So how do I explain this sudden psychic change? This monumental and ultra sudden move from fear to faith? Was it a divine intervention? Maybe. But who knows? Whatever it was, I know with all of my heart, because of my friends in AA, that God has a plan for me. I don’t have to know it, I don’t have to understand it, and I certainly don’t have to like it. But it is GOOD, it is RIGHT, and I am capable of accepting it, so long as I have faith; the faith which was blessed to me once I put down the bottle and realized that my will, and my diseases will, are ultimately leading me down the path to death.

THANK GOD FOR THIS PROGRAM, THANK GOD FOR THESE AA PEOPLE, THANK GOD I DIDN’T DRINK, AMD THANK GOD FOR HIS LOVE.

Rebirth in AA

September 9th 2013, exactly nine months ago, I stepped into my first AA meeting after deciding drinking was no longer an option for me. I was thoroughly convinced that my life was over. I had a very vivid picture of myself with a perpetual frown on my face, listening to old drunks talk about their lives, and spending my free time playing checkers until the day that God would finally let me die. I thought I would never feel happiness again. 

I must have been thinking of Hospice rather than AA.

Thankfully, I was in so much pain, that I was willing to live the life of a senior citizen on the verge of death rather than take another drink.

To my surprise, it was nothing that I had pictured. Which is somewhat silly, because I had attended meetings in the past, maybe 10-15 over the past 5 years, and because I was so wrapped up in my own world, all I could hear was tragedy, and sit there watching the clock, itching in my skin, to burst through the doors and run to the nearest bar.

When I crossed the doors to my new life on September 9th, I was an effing mess. I couldn’t stop the flood gates for more than a few minutes, but amazingly enough I LISTENED.

There is one story I heard, that kept me coming back. A woman shared about her wedding which had taken place a day or two earlier, and explained that it was a dry occasion, and everyone from the gen-pop was awkward and didn’t know how to talk without the buffer of drugs or alcohol. She went on to say how grateful she was to just be herself, and be okay in her own skin without the aid of a chemical.

This blew my mind. I wanted that.

 

I wanted it bad.

 

So I kept coming back, every single day. I was amazed to find people of ALL ages, including a few that were as young as 15. I saw people smiling, and laughing, and enjoying life. I wanted all of it.

I had a sponsor within the week and was hitting up to 3 meetings a day, making friends with the women who were succeeding in the program, getting numbers from everyone, giving my number out to everyone. I didn’t count the days, but I just couldn’t wait for my first big girl chip, that beautiful 30 day chip, and soon enough, my 60, 90, 4 month, 5, 6 and so on. And tomorrow, when I chair at my home group, I will pick up my 9 month chip.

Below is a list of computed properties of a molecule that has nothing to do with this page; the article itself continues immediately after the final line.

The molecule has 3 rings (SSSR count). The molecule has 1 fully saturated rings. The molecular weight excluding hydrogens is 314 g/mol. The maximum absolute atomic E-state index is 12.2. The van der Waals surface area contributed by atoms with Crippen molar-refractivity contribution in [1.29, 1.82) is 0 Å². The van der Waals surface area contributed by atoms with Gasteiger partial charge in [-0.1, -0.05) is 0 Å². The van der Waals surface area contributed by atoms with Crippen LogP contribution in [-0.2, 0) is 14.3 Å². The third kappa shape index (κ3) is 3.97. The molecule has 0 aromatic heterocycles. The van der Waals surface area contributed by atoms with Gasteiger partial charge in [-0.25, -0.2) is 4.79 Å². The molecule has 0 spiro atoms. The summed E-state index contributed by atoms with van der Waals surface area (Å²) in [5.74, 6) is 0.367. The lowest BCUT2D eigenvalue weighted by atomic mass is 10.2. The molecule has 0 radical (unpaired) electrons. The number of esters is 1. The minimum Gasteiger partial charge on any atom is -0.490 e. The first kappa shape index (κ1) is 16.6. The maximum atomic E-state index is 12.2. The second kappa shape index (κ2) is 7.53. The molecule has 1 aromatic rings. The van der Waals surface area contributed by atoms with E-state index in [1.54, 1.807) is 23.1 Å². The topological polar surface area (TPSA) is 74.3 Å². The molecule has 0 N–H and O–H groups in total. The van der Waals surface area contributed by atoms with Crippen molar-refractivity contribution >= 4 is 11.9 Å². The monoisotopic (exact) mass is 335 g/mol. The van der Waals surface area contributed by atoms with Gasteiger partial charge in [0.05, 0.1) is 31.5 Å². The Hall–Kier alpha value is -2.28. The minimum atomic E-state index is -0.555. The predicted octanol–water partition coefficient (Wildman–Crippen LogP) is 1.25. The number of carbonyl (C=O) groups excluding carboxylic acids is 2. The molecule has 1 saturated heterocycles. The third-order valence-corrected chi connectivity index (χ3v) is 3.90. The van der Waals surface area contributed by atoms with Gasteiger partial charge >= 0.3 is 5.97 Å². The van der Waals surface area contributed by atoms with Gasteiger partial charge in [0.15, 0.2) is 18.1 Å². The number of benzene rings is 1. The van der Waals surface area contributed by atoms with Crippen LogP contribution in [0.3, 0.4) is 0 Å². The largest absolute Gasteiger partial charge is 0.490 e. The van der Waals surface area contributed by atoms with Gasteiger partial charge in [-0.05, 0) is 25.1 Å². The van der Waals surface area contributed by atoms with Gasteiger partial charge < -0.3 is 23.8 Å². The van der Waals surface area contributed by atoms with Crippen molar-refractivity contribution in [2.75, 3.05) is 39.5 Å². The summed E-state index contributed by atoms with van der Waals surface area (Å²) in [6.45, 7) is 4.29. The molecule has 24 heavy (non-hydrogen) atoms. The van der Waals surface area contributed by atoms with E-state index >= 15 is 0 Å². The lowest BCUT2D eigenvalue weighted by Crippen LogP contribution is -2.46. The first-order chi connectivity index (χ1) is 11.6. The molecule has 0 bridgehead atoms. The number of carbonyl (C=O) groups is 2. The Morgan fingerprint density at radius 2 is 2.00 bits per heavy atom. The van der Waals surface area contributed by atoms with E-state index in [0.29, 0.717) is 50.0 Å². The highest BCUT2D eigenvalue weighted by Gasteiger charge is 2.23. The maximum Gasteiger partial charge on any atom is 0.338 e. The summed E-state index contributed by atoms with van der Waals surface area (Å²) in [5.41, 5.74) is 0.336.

When I think back to how convinced I was that my life would end, I’m thrown by the fact that it did. The old me died, and in the wake of my active alcoholic death, I found that a new me was born.

I really like this new me.

Over the last nine months I have learned more than I ever thought possible, or even have the time to share in one sitting. My favorite thing being, love. The people in the rooms of alcoholics anonymous taught me how to love myself and others, and unconditionally at that. I learned how to have friendships, to share, to express my feelings without a buffer, how to communicate, respect every being around me…

this list could go endlessly.

In the beginning, I was facing huge implications from my drinking, the main one being I was facing a1 -2 year sentence in the upstate women’s prison. Sometimes I would think things to myself, well I might as well keep drinking until I go away, there will be time for sobriety when I’m gone.

But I didn’t pick up. I kept working the program: making meetings, calling my sponsor, not picking up one day at a time no matter how futile it seemed. Because of these healthy choices, I never had to experience that trip upstate. Because of AA I did not go to prison. If that isn’t a gift, I could tell you about 50 other unexpected, glorious things that have happened because I chose to stay sober, one day at a time.

And I just have to say that because of this wonderful program, I was able to live my life with the prospect of prison in the near future without fear. I was able to accept that God would do for me what was best. That if I went, it would be because it was best for me. There is no way in hell that I could have been equipped with enough acceptance to face that type of thing. It is only because of AA

So today, I am immensely grateful to be where I am. To be able to go to bed knowing that I’ve made good choices.  To have found this program of Alcoholics Anonymous. To have stayed in this program, working it to the best of my ability for the past nine months.

To have been Reborn.

It is the greatest gift I could have ever received.